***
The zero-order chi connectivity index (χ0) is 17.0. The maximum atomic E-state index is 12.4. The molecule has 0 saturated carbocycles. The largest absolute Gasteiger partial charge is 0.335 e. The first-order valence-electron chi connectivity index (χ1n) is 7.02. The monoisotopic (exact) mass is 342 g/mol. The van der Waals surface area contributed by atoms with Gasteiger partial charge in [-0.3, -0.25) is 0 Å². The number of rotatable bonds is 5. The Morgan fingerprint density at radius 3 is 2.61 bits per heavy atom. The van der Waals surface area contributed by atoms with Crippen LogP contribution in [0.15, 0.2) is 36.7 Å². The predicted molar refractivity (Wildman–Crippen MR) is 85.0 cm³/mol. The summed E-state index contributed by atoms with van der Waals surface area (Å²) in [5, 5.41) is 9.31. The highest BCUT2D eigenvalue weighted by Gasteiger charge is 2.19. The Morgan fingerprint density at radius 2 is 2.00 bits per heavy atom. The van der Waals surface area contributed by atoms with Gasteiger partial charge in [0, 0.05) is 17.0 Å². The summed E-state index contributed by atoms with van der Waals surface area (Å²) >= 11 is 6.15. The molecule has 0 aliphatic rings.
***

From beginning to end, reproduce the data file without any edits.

The zero-order chi connectivity index (χ0) is 17.0. The maximum atomic E-state index is 12.4. The molecule has 0 saturated carbocycles. The largest absolute Gasteiger partial charge is 0.335 e. The first-order valence-electron chi connectivity index (χ1n) is 7.02. The monoisotopic (exact) mass is 342 g/mol. The van der Waals surface area contributed by atoms with Gasteiger partial charge in [-0.3, -0.25) is 0 Å². The number of rotatable bonds is 5. The Morgan fingerprint density at radius 3 is 2.61 bits per heavy atom. The van der Waals surface area contributed by atoms with Crippen LogP contribution in [0.15, 0.2) is 36.7 Å². The predicted molar refractivity (Wildman–Crippen MR) is 85.0 cm³/mol. The summed E-state index contributed by atoms with van der Waals surface area (Å²) in [5, 5.41) is 9.31. The highest BCUT2D eigenvalue weighted by Gasteiger charge is 2.19. The Morgan fingerprint density at radius 2 is 2.00 bits per heavy atom. The van der Waals surface area contributed by atoms with Gasteiger partial charge in [0, 0.05) is 17.0 Å². The summed E-state index contributed by atoms with van der Waals surface area (Å²) >= 11 is 6.15. The molecule has 0 aliphatic rings.